“Helping Violet,” Liahona, Oct. 2013, 68–69
Emma tightened her grip on her backpack as she walked into her new classroom. It was the first day of school. She had her favorite dress on, and Mom had packed a special treat with lunch—animal crackers.
“Today is going to be great,” Emma thought to herself. “As long as—”
Emma stopped and stared across the classroom. There she was. Violet.
Last year, Violet had hogged the monkey bars every recess. She had called Emma names. She had even stolen Emma’s best friend!
Violet saw Emma and stuck out her tongue. Emma glared back, gripping her backpack even harder. Violet had been unfriendly all last year, and it seemed this year wouldn’t be any different.
“Welcome to a new year, class!” Miss Caldwell said from the front of the room. “Let’s assign seats.”
The desks were lined up in twos across the classroom. Miss Caldwell ran her finger down the roll; then she pointed at a pair of desks in the back. “Emma. You will sit back there.”
Emma sat down in one of the back desks. She hoped Liselle would sit next to her. Or Jaime. Or—
Emma’s head jerked up. Did she hear that right?
Yes. Miss Caldwell was still pointing at the desk beside hers. “You will be Emma’s neighbor, Violet,” she said.
Violet trudged toward Emma with a frown. Emma put her head on her desk and stared at the wall. It was going to be a long year.
At math time, Miss Caldwell wrote some problems on the board for the class to solve. “You may work alone or with your neighbor,” she said.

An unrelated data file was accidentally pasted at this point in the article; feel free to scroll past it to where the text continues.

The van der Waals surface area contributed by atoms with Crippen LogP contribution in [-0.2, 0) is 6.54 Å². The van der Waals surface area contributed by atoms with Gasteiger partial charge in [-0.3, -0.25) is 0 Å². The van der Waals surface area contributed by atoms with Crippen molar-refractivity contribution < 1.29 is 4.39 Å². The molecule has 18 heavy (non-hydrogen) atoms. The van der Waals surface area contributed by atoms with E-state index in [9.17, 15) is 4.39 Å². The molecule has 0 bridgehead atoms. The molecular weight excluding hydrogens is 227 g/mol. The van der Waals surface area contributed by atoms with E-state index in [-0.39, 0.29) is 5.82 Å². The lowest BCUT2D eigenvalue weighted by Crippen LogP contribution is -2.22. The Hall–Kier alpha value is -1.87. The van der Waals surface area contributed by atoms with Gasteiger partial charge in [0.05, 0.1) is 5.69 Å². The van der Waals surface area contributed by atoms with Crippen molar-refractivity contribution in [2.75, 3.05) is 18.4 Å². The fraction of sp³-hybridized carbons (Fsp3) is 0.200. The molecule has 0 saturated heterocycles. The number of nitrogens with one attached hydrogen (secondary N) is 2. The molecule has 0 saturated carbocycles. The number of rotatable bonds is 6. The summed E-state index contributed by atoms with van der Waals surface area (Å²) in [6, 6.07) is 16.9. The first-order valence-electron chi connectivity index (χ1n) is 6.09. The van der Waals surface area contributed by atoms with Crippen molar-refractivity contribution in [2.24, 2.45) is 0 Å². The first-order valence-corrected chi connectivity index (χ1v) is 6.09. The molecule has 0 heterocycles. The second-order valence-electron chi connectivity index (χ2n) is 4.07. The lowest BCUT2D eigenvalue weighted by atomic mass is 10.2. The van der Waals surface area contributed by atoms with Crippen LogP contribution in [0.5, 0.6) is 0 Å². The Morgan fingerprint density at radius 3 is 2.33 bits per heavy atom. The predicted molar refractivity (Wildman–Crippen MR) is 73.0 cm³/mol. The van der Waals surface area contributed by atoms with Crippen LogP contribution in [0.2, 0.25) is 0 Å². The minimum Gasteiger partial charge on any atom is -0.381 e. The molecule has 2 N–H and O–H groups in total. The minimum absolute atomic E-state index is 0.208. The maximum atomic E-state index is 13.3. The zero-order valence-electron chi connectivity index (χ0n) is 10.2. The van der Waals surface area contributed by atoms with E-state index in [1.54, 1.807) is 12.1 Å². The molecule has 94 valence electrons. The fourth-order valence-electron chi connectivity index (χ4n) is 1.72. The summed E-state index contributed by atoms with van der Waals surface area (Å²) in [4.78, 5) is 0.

Emma quickly hunched over her paper, pretending like she was busy. The problems were pretty easy. She was just trying to avoid Violet. She hadn’t looked at her once all morning.
Something poked her shoulder. It felt like a pencil. Emma ignored it.
Another poke. Violet was poking her! Emma kept working stubbornly.
Violet’s third poke was hard enough to hurt. Emma could feel herself boiling up inside. Was the whole year going to be like this? She thought about raising her hand to tell Miss Caldwell. Or maybe she’d just give Violet another glare.
Then Emma heard a sniffle. Was someone crying? The pencil poked her again. She looked over and saw Violet staring at her. Her pencil was in her hand, and there were tears in her eyes. Her paper was covered in eraser smudges.
Violet twisted the pencil in her hands. “Can you help me?” she asked quietly.
Emma looked at her for a minute, shocked. Violet wanted her to help? After how mean she had always been? Emma turned back to her own paper. Violet could work alone. She didn’t deserve Emma’s help, even if she was …
… her neighbor?
Emma silently faced forward. She could hear Violet crying softly next to her. The scriptures always said to love her neighbor—but Violet was different! Emma was only sitting next to her in class!
Emma went back to her own work. Then she stopped. Maybe Violet wasn’t different. Maybe when the scriptures said to love your neighbor, they meant everyone. Even the mean ones. Even if it was hard.
Emma sighed and slowly put her pencil down. She turned to Violet and tried her best to smile. “Can I help?” she asked.
Violet nodded, wiping her tears away with her hand.
Emma leaned over Violet’s paper and started helping with the first problem. She already had a warm feeling inside her. She wondered if Violet liked animal crackers.